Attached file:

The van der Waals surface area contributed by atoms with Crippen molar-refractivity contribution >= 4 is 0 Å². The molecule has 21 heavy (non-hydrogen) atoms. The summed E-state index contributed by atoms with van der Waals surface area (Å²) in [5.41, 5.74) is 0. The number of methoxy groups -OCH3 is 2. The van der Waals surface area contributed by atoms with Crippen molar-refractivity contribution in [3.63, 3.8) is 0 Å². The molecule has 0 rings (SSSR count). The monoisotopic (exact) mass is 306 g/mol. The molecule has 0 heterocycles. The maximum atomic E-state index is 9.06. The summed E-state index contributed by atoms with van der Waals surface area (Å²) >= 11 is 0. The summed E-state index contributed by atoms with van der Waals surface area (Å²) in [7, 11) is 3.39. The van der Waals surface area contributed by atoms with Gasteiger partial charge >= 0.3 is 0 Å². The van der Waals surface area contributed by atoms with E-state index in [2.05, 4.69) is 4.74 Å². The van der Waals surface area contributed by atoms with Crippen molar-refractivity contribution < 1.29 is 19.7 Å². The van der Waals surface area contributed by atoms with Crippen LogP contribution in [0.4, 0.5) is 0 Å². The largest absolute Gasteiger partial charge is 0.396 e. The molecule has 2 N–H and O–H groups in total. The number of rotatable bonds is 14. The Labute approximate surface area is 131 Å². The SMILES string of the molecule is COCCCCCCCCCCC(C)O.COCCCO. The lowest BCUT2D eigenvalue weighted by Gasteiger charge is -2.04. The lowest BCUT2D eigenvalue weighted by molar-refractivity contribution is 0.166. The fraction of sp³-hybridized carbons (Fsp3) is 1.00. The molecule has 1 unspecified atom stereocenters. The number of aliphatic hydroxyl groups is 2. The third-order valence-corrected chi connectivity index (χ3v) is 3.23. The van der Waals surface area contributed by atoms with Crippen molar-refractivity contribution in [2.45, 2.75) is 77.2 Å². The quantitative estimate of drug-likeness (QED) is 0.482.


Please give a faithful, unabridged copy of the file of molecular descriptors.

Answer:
The van der Waals surface area contributed by atoms with Crippen molar-refractivity contribution >= 4 is 0 Å². The molecule has 21 heavy (non-hydrogen) atoms. The summed E-state index contributed by atoms with van der Waals surface area (Å²) in [5.41, 5.74) is 0. The number of methoxy groups -OCH3 is 2. The van der Waals surface area contributed by atoms with Crippen molar-refractivity contribution in [3.63, 3.8) is 0 Å². The molecule has 0 rings (SSSR count). The monoisotopic (exact) mass is 306 g/mol. The molecule has 0 heterocycles. The maximum atomic E-state index is 9.06. The summed E-state index contributed by atoms with van der Waals surface area (Å²) >= 11 is 0. The summed E-state index contributed by atoms with van der Waals surface area (Å²) in [7, 11) is 3.39. The van der Waals surface area contributed by atoms with Gasteiger partial charge >= 0.3 is 0 Å². The van der Waals surface area contributed by atoms with E-state index in [2.05, 4.69) is 4.74 Å². The van der Waals surface area contributed by atoms with Crippen molar-refractivity contribution < 1.29 is 19.7 Å². The van der Waals surface area contributed by atoms with Crippen LogP contribution in [0.4, 0.5) is 0 Å². The largest absolute Gasteiger partial charge is 0.396 e. The molecule has 2 N–H and O–H groups in total. The number of rotatable bonds is 14. The Labute approximate surface area is 131 Å². The SMILES string of the molecule is COCCCCCCCCCCC(C)O.COCCCO. The lowest BCUT2D eigenvalue weighted by Gasteiger charge is -2.04. The lowest BCUT2D eigenvalue weighted by molar-refractivity contribution is 0.166. The fraction of sp³-hybridized carbons (Fsp3) is 1.00. The molecule has 1 unspecified atom stereocenters. The number of aliphatic hydroxyl groups is 2. The third-order valence-corrected chi connectivity index (χ3v) is 3.23. The van der Waals surface area contributed by atoms with Crippen molar-refractivity contribution in [2.45, 2.75) is 77.2 Å². The quantitative estimate of drug-likeness (QED) is 0.482.